Country musician Ray Charles came a long way in the country music industry. Last month, he was voted into the Country Music Hall of Fame and he has won 5 Grammys posthumously. He is known for his great voice, piano playing, and his unique choice in songs, producing styles and arranging.
Back in the 1960’s, he released the album “Modern Sounds In Country and Western Music”, and it became one of the most recognized records in country music. It produced hits like “I Can’t Stop Loving You” and “You Don’t Me”.
Rolling Stone ranked Charles at number 10 on their list of the 100 Greatest Artists of All Time, and he came in at no. 2 on their list of the 100 Greatest Singers of All Time.
Let’s just say that whatever the man did with his music at the time, he did it well. He didn’t earn the title “Genius” just for his great vocal chops.
Ray Charles’ Candid Talks About Getting into Country Music
In a 1998 interview with KVPR’s Terry Gross, Charles talked about getting into country music and his admiration for the genre from a young age. “I’ve always loved (country music) as a kid. That was the only time my mom would let me stay up past 9:00 on Saturday night to listen to the Grand Ole Opry. I was very fascinated by country music. It’s strange, and I know it’s quite unusual, but that was the way it was.”
The 18-time Grammy Award winner, who loves to go by the nickname “Brother Ray”, also chatted about switching from the rhythm and blues he started out with to a country music career. He knew it was a risk and talked about his record label warning him about it, but he said his heart was already made up on that area.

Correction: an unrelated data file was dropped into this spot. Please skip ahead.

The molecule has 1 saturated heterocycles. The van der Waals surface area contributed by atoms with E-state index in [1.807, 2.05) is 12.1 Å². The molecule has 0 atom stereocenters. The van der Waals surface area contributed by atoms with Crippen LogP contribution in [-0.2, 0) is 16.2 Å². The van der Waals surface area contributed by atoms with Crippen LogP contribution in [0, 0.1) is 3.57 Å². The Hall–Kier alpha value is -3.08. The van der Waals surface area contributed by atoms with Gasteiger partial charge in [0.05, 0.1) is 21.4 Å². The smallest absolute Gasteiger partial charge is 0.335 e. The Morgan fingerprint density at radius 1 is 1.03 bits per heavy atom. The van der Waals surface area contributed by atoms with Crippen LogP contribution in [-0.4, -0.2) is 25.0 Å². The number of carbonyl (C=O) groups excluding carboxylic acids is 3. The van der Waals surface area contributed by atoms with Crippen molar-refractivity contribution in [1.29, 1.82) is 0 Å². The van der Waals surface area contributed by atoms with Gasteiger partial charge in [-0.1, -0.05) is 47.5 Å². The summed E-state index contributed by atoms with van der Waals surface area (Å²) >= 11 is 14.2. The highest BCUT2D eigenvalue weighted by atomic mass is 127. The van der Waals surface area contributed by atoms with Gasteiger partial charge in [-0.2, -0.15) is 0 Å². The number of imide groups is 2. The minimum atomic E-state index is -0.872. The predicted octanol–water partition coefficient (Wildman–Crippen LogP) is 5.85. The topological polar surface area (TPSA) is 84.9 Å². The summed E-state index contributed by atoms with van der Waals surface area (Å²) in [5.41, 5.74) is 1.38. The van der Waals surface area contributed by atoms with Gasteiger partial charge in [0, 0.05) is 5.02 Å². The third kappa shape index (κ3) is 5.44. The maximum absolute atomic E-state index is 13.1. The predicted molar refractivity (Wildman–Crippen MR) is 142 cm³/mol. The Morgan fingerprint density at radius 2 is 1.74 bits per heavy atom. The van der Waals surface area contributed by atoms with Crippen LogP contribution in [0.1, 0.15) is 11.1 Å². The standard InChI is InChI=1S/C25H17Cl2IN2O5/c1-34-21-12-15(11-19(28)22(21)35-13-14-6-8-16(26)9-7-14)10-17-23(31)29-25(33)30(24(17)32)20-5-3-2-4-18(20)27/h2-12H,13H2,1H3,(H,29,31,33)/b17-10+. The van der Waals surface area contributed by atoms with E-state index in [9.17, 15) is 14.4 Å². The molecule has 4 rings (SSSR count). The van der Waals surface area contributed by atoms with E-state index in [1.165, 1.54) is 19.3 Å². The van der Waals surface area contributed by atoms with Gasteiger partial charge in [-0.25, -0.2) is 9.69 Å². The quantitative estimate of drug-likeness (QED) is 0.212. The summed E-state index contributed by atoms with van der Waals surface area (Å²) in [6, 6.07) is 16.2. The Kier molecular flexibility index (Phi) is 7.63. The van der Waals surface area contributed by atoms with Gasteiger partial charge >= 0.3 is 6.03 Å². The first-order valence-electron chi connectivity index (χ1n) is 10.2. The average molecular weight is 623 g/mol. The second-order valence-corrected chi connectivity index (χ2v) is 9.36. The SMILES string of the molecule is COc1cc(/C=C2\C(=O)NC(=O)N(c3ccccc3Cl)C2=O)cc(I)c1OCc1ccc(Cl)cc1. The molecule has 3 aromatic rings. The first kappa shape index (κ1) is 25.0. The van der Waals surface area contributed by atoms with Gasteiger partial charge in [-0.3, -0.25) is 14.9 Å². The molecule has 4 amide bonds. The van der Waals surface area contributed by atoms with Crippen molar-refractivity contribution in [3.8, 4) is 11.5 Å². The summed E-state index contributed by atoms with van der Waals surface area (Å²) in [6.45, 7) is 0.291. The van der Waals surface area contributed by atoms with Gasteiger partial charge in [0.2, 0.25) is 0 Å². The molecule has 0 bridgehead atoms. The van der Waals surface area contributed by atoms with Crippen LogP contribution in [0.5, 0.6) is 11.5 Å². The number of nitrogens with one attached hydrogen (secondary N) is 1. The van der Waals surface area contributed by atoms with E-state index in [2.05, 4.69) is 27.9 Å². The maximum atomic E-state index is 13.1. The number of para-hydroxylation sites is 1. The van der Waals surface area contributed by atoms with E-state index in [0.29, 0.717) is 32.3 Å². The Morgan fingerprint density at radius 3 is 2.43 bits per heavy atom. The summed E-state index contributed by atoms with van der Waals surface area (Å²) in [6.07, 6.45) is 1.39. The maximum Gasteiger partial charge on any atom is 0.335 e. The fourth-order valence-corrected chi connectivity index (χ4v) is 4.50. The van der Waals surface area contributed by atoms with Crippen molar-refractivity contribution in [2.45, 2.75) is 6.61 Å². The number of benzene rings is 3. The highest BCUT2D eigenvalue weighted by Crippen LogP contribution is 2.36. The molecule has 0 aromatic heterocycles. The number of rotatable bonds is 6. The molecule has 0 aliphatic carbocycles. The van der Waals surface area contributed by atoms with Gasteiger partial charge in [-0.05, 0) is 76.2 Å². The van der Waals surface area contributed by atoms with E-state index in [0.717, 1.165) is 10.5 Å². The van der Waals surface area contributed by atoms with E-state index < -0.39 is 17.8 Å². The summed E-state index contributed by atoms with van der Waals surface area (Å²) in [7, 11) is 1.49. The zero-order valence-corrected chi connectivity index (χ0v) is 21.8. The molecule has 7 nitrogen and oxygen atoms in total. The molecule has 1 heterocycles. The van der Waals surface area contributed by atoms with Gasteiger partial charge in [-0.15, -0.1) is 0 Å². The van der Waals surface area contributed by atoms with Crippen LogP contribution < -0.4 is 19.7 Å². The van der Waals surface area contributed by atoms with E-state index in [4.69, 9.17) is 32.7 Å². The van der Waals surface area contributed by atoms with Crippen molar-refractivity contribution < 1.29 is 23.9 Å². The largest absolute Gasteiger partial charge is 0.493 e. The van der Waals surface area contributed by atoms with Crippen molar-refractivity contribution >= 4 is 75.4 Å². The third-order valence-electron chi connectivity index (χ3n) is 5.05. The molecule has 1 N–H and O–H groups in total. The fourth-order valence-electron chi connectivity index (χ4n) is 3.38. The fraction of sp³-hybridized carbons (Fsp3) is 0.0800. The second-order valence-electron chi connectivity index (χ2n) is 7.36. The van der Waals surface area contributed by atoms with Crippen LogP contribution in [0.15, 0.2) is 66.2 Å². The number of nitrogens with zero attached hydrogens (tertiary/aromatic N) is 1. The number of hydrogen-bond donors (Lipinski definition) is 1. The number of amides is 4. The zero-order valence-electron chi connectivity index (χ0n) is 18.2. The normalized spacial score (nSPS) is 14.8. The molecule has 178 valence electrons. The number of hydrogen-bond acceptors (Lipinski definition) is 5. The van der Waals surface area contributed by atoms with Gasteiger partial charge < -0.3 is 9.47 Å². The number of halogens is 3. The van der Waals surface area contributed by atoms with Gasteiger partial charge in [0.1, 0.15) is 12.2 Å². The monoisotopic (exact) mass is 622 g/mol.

“No, not exactly. No. But although I understand their concern because, I mean, you know, at the time, I was a pretty good selling artist over at ABC at the time. And – but that concern was – is that I was a, quote, “rhythm and blues artist,” unquote. And they thought if I start doing country music that I would lose a lot of fans. And, of course, if I lose fans, that means they would lose a lot of business, too. So they did have – I thought their concern was legit.”
“You know, I mean, I understood what Sam Clark, who’s the president, Sam was saying to me, said, you know, you’re a kid,” he continued. “I’m a little worried about that. You know, I know it’s what you want to do, but we’re very worried that you may lose some fans. And my attitude was, well, Sam, you know, you probably could be right, but I think that I’ll gain more fans that I’ll lose if I do it right. So he said, OK, it’s your career. If you want to try it, go ahead and do it.”
At the end of the day, he proved that there was nothing for him to fear regarding switching up genres, because he kept becoming bigger, even as a black man in the country music genre. He admitted that there was segregation at the time, but he continued by expressing his gratefulness that his music grew big enough to overshadow the initial rejection.
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